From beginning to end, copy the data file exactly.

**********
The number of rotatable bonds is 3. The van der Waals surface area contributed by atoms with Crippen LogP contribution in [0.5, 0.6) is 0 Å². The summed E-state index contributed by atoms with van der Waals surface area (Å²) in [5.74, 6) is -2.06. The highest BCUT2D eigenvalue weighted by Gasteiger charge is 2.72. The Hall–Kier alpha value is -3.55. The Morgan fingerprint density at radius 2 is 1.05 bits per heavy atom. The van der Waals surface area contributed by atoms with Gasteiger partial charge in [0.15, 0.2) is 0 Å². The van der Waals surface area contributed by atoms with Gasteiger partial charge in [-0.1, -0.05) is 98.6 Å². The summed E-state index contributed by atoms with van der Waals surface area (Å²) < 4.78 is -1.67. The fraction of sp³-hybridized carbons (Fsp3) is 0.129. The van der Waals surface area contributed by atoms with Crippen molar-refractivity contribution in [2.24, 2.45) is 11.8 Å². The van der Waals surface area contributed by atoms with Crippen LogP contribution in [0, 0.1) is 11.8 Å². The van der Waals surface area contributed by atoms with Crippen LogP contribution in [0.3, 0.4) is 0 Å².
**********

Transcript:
The number of rotatable bonds is 3. The van der Waals surface area contributed by atoms with Crippen LogP contribution in [0.5, 0.6) is 0 Å². The summed E-state index contributed by atoms with van der Waals surface area (Å²) in [5.74, 6) is -2.06. The highest BCUT2D eigenvalue weighted by Gasteiger charge is 2.72. The Hall–Kier alpha value is -3.55. The Morgan fingerprint density at radius 2 is 1.05 bits per heavy atom. The van der Waals surface area contributed by atoms with Gasteiger partial charge in [0.15, 0.2) is 0 Å². The van der Waals surface area contributed by atoms with Gasteiger partial charge in [-0.1, -0.05) is 98.6 Å². The summed E-state index contributed by atoms with van der Waals surface area (Å²) < 4.78 is -1.67. The fraction of sp³-hybridized carbons (Fsp3) is 0.129. The van der Waals surface area contributed by atoms with Crippen molar-refractivity contribution in [2.24, 2.45) is 11.8 Å². The van der Waals surface area contributed by atoms with Crippen LogP contribution in [0, 0.1) is 11.8 Å². The van der Waals surface area contributed by atoms with Crippen LogP contribution in [0.3, 0.4) is 0 Å².